Free energy efficiency upgrades for lower-income families and individuals are now available through a Weatherization Assessment Program sponsored by the Community Action Agency of Oklahoma City (CAA). This program is designed to lower your energy bills and improve your home’s energy efficiency and comfort. This is a time limited offer, so apply today!

How it Works: Call 232-0199 to apply for a free energy audit of your home. CAA will help you identify and install the most important energy efficient improvements (up to $7,000). For example, CAA will install extra insulation, new windows, new exterior doors, caulk, weather stripping, etc. They might even help you with a new refrigerator. You do not have to pay for these improvements – they are a free program sponsored by the United States stimulus package!

Who is Eligible:
1. You must reside in Oklahoma or Canadian County.
2. Your income must be less than 200% of the federal poverty level (Family of one cannot make over $21,660, Family of 2 cannot make over $29,140 and a family of four cannot make over $44,100: other income qualifiers available by calling CAA)
3. You do not have to own the home that is having the energy audit, as long as you fit the income qualifications and have the permission of your landlord.
4. Priority assistance is available for persons over 60, persons with disabilities, or households with children under 12.

This is a free program. Take advantage of this grant to help you live more economically and comfortably in your home! Call today and take advantage of this program (232-0199), or for more information about CAA check out www.caaofokc.org.

Urban agrarian market takes off in Oklahoma City

Posted by Sustainable OKC | Posted in Farming, Food and Drink, Local Economy, Local News, Locavore, Shauna Lawyer Struby, Urban Gardening | Posted on 24-06-2009

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by Shauna Lawyer Struby

Woohoo. I’m so excited to write this post. Here’s another great way to support your local farmers, ranchers, producers and eat healthy local food. Blooming on the Oklahoma prairie is the new mobile Urban Agrarian Local Foods Market. I’ve been hearing about and watching Matt’s progress on this project and am so thrilled to write just a little about this. Other great local food goodness is on its way as well. Bob Davis and I chatted on Facebook last night and the way is clear with the City of Midwest City for a new farmers market in that area.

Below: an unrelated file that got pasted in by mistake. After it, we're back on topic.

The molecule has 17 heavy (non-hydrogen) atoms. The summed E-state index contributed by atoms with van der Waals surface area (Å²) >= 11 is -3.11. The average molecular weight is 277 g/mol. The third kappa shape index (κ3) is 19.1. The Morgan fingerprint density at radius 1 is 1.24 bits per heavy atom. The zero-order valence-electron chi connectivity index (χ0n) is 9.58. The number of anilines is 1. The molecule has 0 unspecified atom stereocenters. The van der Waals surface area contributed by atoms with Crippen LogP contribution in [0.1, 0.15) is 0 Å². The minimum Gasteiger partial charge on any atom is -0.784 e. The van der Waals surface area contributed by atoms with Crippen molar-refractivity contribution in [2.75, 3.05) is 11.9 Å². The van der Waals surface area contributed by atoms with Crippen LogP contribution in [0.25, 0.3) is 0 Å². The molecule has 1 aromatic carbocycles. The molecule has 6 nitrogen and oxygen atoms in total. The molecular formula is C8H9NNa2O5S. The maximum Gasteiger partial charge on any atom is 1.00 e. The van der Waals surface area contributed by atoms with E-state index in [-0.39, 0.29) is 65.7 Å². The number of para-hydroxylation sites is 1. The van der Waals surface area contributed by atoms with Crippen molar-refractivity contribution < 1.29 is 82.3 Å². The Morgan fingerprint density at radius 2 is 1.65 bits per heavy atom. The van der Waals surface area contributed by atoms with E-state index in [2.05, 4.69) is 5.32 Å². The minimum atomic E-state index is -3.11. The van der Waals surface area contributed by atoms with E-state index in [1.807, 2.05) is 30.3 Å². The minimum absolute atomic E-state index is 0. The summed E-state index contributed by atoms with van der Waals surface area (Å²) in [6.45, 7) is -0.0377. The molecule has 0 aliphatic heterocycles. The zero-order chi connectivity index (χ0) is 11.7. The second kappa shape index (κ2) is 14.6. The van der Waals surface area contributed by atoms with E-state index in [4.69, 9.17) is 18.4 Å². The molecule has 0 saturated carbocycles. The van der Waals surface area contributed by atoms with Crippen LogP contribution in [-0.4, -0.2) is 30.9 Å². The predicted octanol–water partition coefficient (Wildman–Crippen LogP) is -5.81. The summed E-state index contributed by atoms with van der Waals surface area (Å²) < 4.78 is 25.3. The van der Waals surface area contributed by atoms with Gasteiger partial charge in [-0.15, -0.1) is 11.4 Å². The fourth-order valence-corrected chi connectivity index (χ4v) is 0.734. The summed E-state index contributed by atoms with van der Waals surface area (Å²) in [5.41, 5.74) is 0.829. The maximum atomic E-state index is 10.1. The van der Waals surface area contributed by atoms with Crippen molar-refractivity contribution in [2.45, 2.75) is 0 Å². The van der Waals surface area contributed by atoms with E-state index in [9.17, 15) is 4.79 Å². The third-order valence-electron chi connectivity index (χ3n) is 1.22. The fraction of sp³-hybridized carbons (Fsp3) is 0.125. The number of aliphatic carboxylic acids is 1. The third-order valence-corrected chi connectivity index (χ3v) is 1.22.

Both Matt and Bob are absolutely passionate about local food and are stellar examples of what happens when people set their minds on being the change they want to see in the world. Kudos to them! Now let’s all get out and support them! Eat, enjoy, spread the word!

urban agrarian Urban Agrarian Local Foods Market

Local, sustainable food delivered with local, sustainable energy

· Sunday, June 28, 2009

· 11 a.m. – 3 p.m.

· Across the street from Cheevers on the SE corner of NW 23rd and Hudson, Oklahoma City.

The Veggie Van is making a stop and setting up shop on 23rd street every Sunday for an outdoor market. All local food transported by waste vegetable oil. Displays are made out of recycled fence panels and if you get your stuff bagged, it is in a second-use bag from a local retailer. It is an official part of Sunday-funday in the historic district.

Products from local growers and vendors such as: Earth Elements, High Tides & Green Fields, Seasons Catering, Briarberry Farm, OM Gardens, Peach Crest Farms, Redland Juice Co., Rowdy Stickhorse, Urban Farms, Wichita Buffalo, Snider Farms Peanut Barn, Bob’s Best Bon Appetitin’ Bulgar, and others available seasonally. Plus local garden extras.